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Diplomacy in Action

U.S. Relations With Sudan

Bureau of African Affairs
Fact Sheet
June 7, 2013


More information about Sudan is available on the Sudan Page and from other Department of State publications and other sources listed at the end of this fact sheet.



The United States established diplomatic relations with Sudan in 1956, following its independence from joint administration by Egypt and the United Kingdom. Sudan broke diplomatic relations with the United States in 1967 after the start of the Arab-Israeli War. Relations were reestablished in 1972. In the 1990s, The Sudanese Government’s links with international terrorist organizations led the United States to designate Sudan in 1993 as a state sponsor of terrorism and to suspend U.S. Embassy operations in 1996. The U.S. Embassy was reopened in 2002. Sudan has provided concrete cooperation against international terrorism since the September 11, 2001 terrorist strikes against the United States.

The United States helped create the 2005 Comprehensive Peace Agreement that laid the groundwork for South Sudan's 2011 independence referendum and secession. Several disputes between Sudan and South Sudan remain unresolved, including the management of oil resources and the status of the Abyei region. The United States supports the efforts of the African Union High-Level Implementation Panel to help the two countries resolve these disputes.

U.S. policy on Sudan aims to achieve an end to conflict and gross human rights abuses and to ensure that Sudan does not harbor international terrorists.

U.S. Assistance to Sudan

Despite policy differences, the United States has been a major donor of humanitarian aid to Sudan throughout the last quarter century. Sudan faces complex development challenges and an uncertain future. The United States seeks to enhance the viability and stability of Sudan, which are essential to the stability of South Sudan and the region as a whole. Conflict mitigation is a priority for U.S. foreign policy, particularly in Darfur, Abyei, Blue Nile state, and Southern Kordofan state. The United States supports democratic development in Sudan and a transition from emergency assistance to development assistance where conditions allow. U.S. assistance programs do not have access to many areas of Sudan due to security concerns or because the Government of Sudan has imposed travel restrictions.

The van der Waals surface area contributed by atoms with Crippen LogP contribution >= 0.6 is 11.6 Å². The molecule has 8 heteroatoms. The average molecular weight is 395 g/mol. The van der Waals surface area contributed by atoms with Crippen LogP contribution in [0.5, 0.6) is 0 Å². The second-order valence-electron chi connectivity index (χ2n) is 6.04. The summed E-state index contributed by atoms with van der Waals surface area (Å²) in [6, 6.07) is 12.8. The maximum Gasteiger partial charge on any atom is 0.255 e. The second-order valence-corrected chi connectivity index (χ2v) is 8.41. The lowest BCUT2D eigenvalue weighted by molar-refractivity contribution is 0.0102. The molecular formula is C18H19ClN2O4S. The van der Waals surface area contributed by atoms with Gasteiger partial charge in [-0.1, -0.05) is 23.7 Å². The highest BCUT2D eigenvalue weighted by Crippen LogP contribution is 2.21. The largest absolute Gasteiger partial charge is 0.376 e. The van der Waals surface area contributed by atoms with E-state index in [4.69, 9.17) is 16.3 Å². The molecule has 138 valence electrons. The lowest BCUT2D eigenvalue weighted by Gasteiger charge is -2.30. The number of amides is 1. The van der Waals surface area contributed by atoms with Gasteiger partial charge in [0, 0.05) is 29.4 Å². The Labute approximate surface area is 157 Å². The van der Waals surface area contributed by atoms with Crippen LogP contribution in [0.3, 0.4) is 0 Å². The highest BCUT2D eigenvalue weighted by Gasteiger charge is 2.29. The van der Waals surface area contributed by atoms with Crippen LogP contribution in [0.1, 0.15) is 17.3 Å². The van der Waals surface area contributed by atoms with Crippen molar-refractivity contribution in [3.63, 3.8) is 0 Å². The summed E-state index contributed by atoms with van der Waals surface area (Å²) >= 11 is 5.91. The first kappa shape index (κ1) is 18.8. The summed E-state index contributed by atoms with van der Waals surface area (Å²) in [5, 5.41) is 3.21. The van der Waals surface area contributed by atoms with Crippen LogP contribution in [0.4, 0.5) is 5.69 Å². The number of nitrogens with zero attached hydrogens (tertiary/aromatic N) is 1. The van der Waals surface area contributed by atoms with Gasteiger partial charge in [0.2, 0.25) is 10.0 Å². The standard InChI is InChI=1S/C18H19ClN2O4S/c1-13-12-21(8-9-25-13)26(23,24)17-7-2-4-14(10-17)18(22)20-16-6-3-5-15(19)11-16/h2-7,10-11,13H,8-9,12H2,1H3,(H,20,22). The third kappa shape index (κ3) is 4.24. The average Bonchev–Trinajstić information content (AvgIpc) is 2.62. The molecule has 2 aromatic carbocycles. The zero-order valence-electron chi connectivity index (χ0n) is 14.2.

Bilateral Economic Relations

In 1997, the United States imposed comprehensive economic, trade, and financial sanctions against Sudan due to its support for international terrorism, ongoing efforts to destabilize neighboring governments, and the persistence of human rights violations. In 2007, the United States imposed new economic sanctions on Sudan in response to the government’s continued complicity in violence occurring in Darfur. The sanctions blocked assets of Sudanese citizens implicated in Darfur violence, and also sanctioned additional companies owned or controlled by the Government of Sudan. Sanctions underscore the U.S. commitment to ending the suffering of the millions of Sudanese affected by the crisis in Darfur. U.S. sanctions on Sudan do not impede humanitarian assistance.

The United States and Sudan have a small amount of bilateral trade. Sudan is a member of the Common Market for Eastern and Southern Africa, which has a Trade and Investment Framework Agreement with the United States.

Sudan's Membership in International Organizations

Sudan and the United States belong to a number of the same international organizations, including the United Nations, International Monetary Fund, and World Bank. Sudan also is an observer to the World Trade Organization.

Bilateral Representation

There currently is no U.S. Ambassador to Sudan; the U.S. Charge d'Affaires is Joseph D. Stafford. Other principal embassy officials are listed in the Department's Key Officers List.

Sudan maintains an embassy in the United States at 2210 Massachusetts Ave. NW, Washington, DC 20008 (tel: (202) 338-8565.

More information about Sudan is available from the Department of State and other sources, some of which are listed here:

Department of State Sudan Country Page
Department of State Key Officers List
CIA World Factbook Sudan Page
U.S. Embassy: Sudan
USAID Sudan Page
History of U.S. Relations With Sudan
Human Rights Reports
International Religious Freedom Reports
Trafficking in Persons Reports
Narcotics Control Reports
Investment Climate Statements
Office of the U.S. Trade Representative Countries Page
U.S. Census Bureau Foreign Trade Statistics
Office of Foreign Assets Control Sanctions Page
Library of Congress Country Studies
Travel and Business Information

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